GE's New 'UFO' Dome Promises to Make Wind Turbines More Powerful
A new dome-shaped add-on to wind turbines may help them generate more power and bring construction costs down in the process.
All images courtesy of GE.
A new dome-shaped add-on to wind turbines may help them generate more power and bring construction costs down in the process. GE has installed its experimental new cleantech, called the EcoROTR, on a wind turbine in the California desert outside the city of Tehachapi.
GE says its "UFO-looking technology" (the company's words) will increase the amount of electricity generated by a turbine it's installed on by 3 percent. More importantly, perhaps, it will allow giant wind turbines to be built with significantly shorter blades, and cut costs by up to 25 percent.
It's still an experimental project in the R&D stages, but GE assures me that it will be cost-effective, and holds major promise for commercial energy production. Plus, the company is right; the thing's aesthetic sits squarely in the tradition of space-age tech.
Michael Bowman, GE's Sustainable Energy Advanced Technology leader, explained in an email how it works. He says there are three major benefits of the EcoROTR:
"First, it can be considered a 'wind diversion' device," he told me. "The dome that will be installed at the center of the turbine will divert wind from the center, where wind is not effectively converted into torque, to locations further out on the blades where the wind is converted efficiently. The diversion of wind enables an AEP (Annual Energy Production) increase for the wind turbine."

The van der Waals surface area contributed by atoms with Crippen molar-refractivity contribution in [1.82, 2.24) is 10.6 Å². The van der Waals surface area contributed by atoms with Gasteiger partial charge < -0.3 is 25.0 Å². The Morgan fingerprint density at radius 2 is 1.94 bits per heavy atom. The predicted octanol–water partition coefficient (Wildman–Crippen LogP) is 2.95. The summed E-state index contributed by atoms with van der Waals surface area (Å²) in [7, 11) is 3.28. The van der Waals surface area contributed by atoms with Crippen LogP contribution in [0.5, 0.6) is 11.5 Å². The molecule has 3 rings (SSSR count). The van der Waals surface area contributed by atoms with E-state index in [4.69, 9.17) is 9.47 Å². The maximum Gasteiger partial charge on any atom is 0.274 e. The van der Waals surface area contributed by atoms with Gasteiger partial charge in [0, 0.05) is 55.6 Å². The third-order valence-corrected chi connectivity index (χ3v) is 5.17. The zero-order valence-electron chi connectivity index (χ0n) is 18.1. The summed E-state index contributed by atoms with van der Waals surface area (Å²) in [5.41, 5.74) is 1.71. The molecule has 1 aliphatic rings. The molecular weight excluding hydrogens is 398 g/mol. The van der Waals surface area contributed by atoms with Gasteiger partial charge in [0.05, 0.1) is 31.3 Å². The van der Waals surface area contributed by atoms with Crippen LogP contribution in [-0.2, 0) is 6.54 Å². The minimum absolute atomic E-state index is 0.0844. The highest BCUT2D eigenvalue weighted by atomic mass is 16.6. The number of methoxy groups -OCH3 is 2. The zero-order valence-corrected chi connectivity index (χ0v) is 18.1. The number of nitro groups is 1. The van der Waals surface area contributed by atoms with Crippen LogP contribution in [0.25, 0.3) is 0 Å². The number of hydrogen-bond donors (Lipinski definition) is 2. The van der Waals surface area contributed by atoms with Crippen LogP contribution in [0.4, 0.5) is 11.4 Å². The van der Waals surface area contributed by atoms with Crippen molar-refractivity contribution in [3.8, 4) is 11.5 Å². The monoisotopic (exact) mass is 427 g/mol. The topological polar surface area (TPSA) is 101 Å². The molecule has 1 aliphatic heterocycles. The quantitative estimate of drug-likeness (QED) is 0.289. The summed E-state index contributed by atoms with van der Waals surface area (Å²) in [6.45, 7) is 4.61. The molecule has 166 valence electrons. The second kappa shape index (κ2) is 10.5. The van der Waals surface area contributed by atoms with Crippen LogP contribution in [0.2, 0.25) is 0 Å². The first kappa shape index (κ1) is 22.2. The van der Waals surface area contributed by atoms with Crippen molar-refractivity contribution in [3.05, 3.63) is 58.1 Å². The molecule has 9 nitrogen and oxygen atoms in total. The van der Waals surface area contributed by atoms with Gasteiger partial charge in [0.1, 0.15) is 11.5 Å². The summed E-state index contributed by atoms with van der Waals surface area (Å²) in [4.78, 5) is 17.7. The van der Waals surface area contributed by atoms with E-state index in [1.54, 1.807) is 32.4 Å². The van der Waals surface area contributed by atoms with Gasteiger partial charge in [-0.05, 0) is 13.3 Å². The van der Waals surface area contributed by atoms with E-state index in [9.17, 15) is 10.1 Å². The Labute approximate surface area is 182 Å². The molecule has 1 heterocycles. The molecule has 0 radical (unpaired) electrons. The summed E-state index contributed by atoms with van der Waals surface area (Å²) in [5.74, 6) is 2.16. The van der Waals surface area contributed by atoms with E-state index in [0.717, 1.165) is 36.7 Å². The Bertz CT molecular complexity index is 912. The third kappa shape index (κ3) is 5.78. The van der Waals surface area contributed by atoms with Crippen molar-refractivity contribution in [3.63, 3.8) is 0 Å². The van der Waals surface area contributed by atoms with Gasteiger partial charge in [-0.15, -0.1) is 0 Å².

Secondly, the dome "can enable larger rotor diameters: Once the dome is installed, a portion of the blades will be 'hidden' from the wind. The section of the blade that is hidden from the wind no longer needs to be designed as an airfoil but rather a simple structural member. Because of this we can now mount the blades at a radial location out from the center equal to the distance the dome is covering."
"Essentially, we will be able to use a blade that would normally be for a 100m rotor and mount it out 10m from the center, as an example, and now have a 120m rotor," he said.
Still here? Well, there's one more serious benefit:
"The third benefit is in transportation logistics: Since shorter blades can now be used for a larger diameter rotor, we can now build larger diameter machines, and capture more wind energy, in more remote/difficult locations," Bowman told me.
GE is betting that the wind turbine UFO dome will eventually help allow wind turbines to become a more elastic technology, and to expand to new, previously prohibitively expensive regions.
"This technology give turbine designers new degrees of freedom," Bowman said. "It can allow for larger turbine designs which offer more value to the customers or allow turbines to be installed in more difficult locations... Enabling larger and less location-constrained wind turbine design will allow for continued renewable penetration into the power markets."
Which is good news. The US Department of Energy recently released a report that detailed the vast, untapped wind-friendly regions just waiting to be turbine'd across the nation. If it works, tech like this could speed the process.